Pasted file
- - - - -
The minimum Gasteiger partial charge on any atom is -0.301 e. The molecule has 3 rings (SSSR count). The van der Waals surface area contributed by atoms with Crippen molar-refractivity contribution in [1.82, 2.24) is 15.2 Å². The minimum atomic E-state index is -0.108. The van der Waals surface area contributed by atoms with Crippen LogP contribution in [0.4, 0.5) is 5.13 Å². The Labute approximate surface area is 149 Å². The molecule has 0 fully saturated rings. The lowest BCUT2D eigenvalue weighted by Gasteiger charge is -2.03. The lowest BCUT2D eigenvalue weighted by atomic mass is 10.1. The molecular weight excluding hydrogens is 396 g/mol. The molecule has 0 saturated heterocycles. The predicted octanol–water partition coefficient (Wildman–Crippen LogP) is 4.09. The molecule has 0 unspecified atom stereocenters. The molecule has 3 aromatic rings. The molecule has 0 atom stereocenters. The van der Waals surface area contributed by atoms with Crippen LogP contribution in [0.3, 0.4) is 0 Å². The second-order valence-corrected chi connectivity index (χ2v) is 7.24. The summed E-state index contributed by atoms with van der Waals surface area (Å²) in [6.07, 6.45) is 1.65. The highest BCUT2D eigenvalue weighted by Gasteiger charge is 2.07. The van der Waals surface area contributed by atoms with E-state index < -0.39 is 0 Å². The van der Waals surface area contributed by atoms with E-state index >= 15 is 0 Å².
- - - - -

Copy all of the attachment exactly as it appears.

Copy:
The minimum Gasteiger partial charge on any atom is -0.301 e. The molecule has 3 rings (SSSR count). The van der Waals surface area contributed by atoms with Crippen molar-refractivity contribution in [1.82, 2.24) is 15.2 Å². The minimum atomic E-state index is -0.108. The van der Waals surface area contributed by atoms with Crippen LogP contribution in [0.4, 0.5) is 5.13 Å². The Labute approximate surface area is 149 Å². The molecule has 0 fully saturated rings. The lowest BCUT2D eigenvalue weighted by Gasteiger charge is -2.03. The lowest BCUT2D eigenvalue weighted by atomic mass is 10.1. The molecular weight excluding hydrogens is 396 g/mol. The molecule has 0 saturated heterocycles. The predicted octanol–water partition coefficient (Wildman–Crippen LogP) is 4.09. The molecule has 0 unspecified atom stereocenters. The molecule has 3 aromatic rings. The molecule has 0 atom stereocenters. The van der Waals surface area contributed by atoms with Crippen LogP contribution in [0.3, 0.4) is 0 Å². The second-order valence-corrected chi connectivity index (χ2v) is 7.24. The summed E-state index contributed by atoms with van der Waals surface area (Å²) in [6.07, 6.45) is 1.65. The highest BCUT2D eigenvalue weighted by Gasteiger charge is 2.07. The van der Waals surface area contributed by atoms with E-state index < -0.39 is 0 Å². The van der Waals surface area contributed by atoms with E-state index >= 15 is 0 Å².